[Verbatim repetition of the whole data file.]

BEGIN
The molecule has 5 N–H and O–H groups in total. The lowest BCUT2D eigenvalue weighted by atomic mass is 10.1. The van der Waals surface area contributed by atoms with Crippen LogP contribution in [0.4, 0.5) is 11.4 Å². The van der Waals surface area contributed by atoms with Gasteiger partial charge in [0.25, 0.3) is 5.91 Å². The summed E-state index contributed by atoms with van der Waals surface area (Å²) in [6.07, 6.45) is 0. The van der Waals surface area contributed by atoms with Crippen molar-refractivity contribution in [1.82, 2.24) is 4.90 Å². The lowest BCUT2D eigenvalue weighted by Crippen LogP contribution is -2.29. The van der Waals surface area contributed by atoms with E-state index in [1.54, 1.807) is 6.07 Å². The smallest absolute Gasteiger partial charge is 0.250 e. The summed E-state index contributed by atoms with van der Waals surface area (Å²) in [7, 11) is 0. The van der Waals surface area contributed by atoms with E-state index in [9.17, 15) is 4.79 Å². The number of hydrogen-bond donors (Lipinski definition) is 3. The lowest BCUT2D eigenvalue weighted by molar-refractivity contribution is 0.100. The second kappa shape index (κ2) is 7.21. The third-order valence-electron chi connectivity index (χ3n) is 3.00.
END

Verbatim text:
The molecule has 5 N–H and O–H groups in total. The lowest BCUT2D eigenvalue weighted by atomic mass is 10.1. The van der Waals surface area contributed by atoms with Crippen LogP contribution in [0.4, 0.5) is 11.4 Å². The van der Waals surface area contributed by atoms with Gasteiger partial charge in [0.25, 0.3) is 5.91 Å². The summed E-state index contributed by atoms with van der Waals surface area (Å²) in [6.07, 6.45) is 0. The van der Waals surface area contributed by atoms with Crippen molar-refractivity contribution in [1.82, 2.24) is 4.90 Å². The lowest BCUT2D eigenvalue weighted by Crippen LogP contribution is -2.29. The van der Waals surface area contributed by atoms with E-state index in [1.54, 1.807) is 6.07 Å². The smallest absolute Gasteiger partial charge is 0.250 e. The summed E-state index contributed by atoms with van der Waals surface area (Å²) in [7, 11) is 0. The van der Waals surface area contributed by atoms with E-state index in [9.17, 15) is 4.79 Å². The number of hydrogen-bond donors (Lipinski definition) is 3. The lowest BCUT2D eigenvalue weighted by molar-refractivity contribution is 0.100. The second kappa shape index (κ2) is 7.21. The third-order valence-electron chi connectivity index (χ3n) is 3.00.